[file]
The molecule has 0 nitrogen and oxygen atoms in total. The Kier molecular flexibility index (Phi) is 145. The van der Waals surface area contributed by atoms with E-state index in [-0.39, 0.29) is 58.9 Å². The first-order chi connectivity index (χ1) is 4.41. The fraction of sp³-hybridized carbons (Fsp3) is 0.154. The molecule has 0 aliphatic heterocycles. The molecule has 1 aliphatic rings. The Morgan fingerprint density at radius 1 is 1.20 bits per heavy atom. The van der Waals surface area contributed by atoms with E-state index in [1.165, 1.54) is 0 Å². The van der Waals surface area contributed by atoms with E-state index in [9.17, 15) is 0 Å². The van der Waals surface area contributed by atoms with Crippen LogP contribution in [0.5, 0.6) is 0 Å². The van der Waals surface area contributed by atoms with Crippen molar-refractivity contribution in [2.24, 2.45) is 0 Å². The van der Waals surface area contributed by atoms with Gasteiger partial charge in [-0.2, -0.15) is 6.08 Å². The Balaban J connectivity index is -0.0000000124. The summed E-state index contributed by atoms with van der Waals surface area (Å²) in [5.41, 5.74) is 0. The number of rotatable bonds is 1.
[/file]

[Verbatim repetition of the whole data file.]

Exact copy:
The molecule has 0 nitrogen and oxygen atoms in total. The Kier molecular flexibility index (Phi) is 145. The van der Waals surface area contributed by atoms with E-state index in [-0.39, 0.29) is 58.9 Å². The first-order chi connectivity index (χ1) is 4.41. The fraction of sp³-hybridized carbons (Fsp3) is 0.154. The molecule has 0 aliphatic heterocycles. The molecule has 1 aliphatic rings. The Morgan fingerprint density at radius 1 is 1.20 bits per heavy atom. The van der Waals surface area contributed by atoms with E-state index in [1.165, 1.54) is 0 Å². The van der Waals surface area contributed by atoms with E-state index in [9.17, 15) is 0 Å². The van der Waals surface area contributed by atoms with Crippen LogP contribution in [0.5, 0.6) is 0 Å². The van der Waals surface area contributed by atoms with Crippen molar-refractivity contribution in [2.24, 2.45) is 0 Å². The van der Waals surface area contributed by atoms with Gasteiger partial charge in [-0.2, -0.15) is 6.08 Å². The Balaban J connectivity index is -0.0000000124. The summed E-state index contributed by atoms with van der Waals surface area (Å²) in [5.41, 5.74) is 0. The number of rotatable bonds is 1.